͞Ă ŵƵůƟͲƌĞŐŝŽŶĂů ͞Ă ŵƵůƟͲƌĞŐŝŽŶĂů ŵŽĚĞƌŶ /ƚĂůŝĂŶ /ƚĂůŝĂŶ ŵĞŶƵ ĚŝƐŚĞĚ ƵƉ ŝŶ ƵůƚƌĂͲƐůĞĞŬ ƵůƚƌĂͲƐůĞĞŬ ƐƵƌƌŽƵŶĚŝŶŐƐ͟ ƐƵƌƌŽƵŶĚŝŶŐƐ͟
Plan B | 1144 Homer St. | Yaletown | 604-609-0901 | planblounge.com his property (the old Soho Cafe and Billiards location) hit the ground running in early November after a month-long delay that wasn’t helped by the Vancouver city strike. Aside from its nearly perfect Yaletown address (a block away from the swishy main drags), the opening opus from first-time restaurateur Glenn Cormier (formerly the GM at Dockside Brewing Company) leans heavily on the talents of its young chef. While the restaurant was still in its pre-drywall stage last spring, Cormier snatched up a bright light in Bin 942’s former chef de cuisine Ryan Zuvich. Their marriage has produced a small- plates menu reminiscent of the many Bin clones that have sprung up in recent years, although with bolder strokes (that we’ll get to in a moment). It’s a cavernous space, about 3,000 square feet in total
͞͞ƐƉĂƌŬůĞƐ ƐƉĂƌŬůĞƐ ůŝŬĞ ůŝŬĞ Ă ŶŝŐŚƚ ŶŝŐŚƚ ŝŶ ZŽŵĞ ZŽŵĞ ǁŝƚŚ 'ŝŶĂ >ŽůĂďƌŝŐŝĚĂ͟ >ŽůĂďƌŝŐŝĚĂĂ͟ Mark Laba - Vancouver Sun
1037 Alberni Street Downtown reserve: 604-687-2858 www.theitaliankitchen.ca www.glowbalgroup.com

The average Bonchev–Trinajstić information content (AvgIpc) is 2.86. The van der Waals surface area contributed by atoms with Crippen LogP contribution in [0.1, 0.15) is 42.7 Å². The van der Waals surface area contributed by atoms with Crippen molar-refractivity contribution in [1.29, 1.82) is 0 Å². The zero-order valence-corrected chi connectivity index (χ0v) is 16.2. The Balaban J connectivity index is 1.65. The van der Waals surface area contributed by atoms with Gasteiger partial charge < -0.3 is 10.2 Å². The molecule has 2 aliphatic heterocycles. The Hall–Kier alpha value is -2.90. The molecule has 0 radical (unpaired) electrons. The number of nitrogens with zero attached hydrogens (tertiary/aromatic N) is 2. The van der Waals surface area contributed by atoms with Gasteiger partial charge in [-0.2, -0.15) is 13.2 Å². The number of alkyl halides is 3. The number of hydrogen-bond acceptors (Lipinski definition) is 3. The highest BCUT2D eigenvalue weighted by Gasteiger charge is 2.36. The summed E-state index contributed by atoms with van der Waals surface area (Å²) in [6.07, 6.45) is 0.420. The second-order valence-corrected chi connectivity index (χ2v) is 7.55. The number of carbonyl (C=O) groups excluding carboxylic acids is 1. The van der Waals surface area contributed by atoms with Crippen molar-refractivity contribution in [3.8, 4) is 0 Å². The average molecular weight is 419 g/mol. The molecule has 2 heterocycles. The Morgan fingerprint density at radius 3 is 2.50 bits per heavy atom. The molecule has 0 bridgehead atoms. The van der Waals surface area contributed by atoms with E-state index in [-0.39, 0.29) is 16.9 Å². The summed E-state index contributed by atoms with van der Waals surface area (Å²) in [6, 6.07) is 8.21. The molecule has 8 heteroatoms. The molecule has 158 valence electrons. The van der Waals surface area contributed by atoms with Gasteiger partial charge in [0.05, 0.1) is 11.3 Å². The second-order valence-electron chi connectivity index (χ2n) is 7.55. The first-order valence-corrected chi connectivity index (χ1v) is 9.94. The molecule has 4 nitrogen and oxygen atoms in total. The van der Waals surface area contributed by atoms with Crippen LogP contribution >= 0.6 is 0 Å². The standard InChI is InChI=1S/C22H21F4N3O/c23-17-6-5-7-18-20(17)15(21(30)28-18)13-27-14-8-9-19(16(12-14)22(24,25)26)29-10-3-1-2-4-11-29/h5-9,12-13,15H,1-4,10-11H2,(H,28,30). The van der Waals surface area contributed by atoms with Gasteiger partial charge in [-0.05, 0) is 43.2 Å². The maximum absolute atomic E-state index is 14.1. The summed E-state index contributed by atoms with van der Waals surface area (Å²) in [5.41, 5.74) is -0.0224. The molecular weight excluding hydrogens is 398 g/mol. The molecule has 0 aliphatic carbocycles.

(including the kitchen) with a seating capacity of 100. Cormier designed it himself, and though the resulting look is a little too Spartan on the personality front for my tastes, thereâ€™s no deficit in gravitas. Long, thin and sporting the air of an early Yaletown warehouse conversion with old brick walls and ceilings so high that clouds may gather, it manages to achieve a certain charm that borders on homeyness (if it were mine Iâ€™d toss most of the furniture out save for a corner table of eight, and then throw in a bed and a clawfoot tub before moving in). Its three distinct zones smack of an homage to Chambar, the popular and super-hip Belgian-Moroccan restaurant on Beatty. They may be separated by many several city blocks, but they share some striking similarities. Upfront by the door itâ€™s casual and lounge-ish, and the middle is waisted by a cool, 15-seat bar that projects confidence (itâ€™s the prime piece of real estate in the room). The rear funnels out to a larger dining area that drips sex appeal, and, like Chambar, there is a peekaboo kitchen. Thereâ€™s also hardwood throughout and smooth music dialled in. My first pass saw me digging tender little tournedos of beef striploin capped by golden buttermilk onion rings and sexed up with Madeira (its accompanying tian of goat cheese, green bean and potato was the most agreeable addendum Iâ€™d eaten in weeks). Also of note was a sweet peach and sake braised cube of tacky, melt-ready pork belly. Plated alongside a slightly overdone and very slight slice of pork loin flavoured with vanilla (some imagination at play there), it was a lovely (if miniature) spread and ambitiously priced at $20 (theyâ€™ve since knocked it down to $18). A pork crackling garnish added some fine visual and textural touches, but it was otherwise sad without seasoning (dusted with bland). The service is tight from front door to cheque, and the feel is refreshingly genuine. How well theyâ€™ll do so semidetached from the madding crowds cruising the Yaletown slow lanes of Hamilton and Mainland is a different story, but with Brix Restaurant still going strong after eight years right next door, thereâ€™s plenty of reason to hope. Who knows, perhaps Plan B may soon want to choose a less self-deprecating name for itself.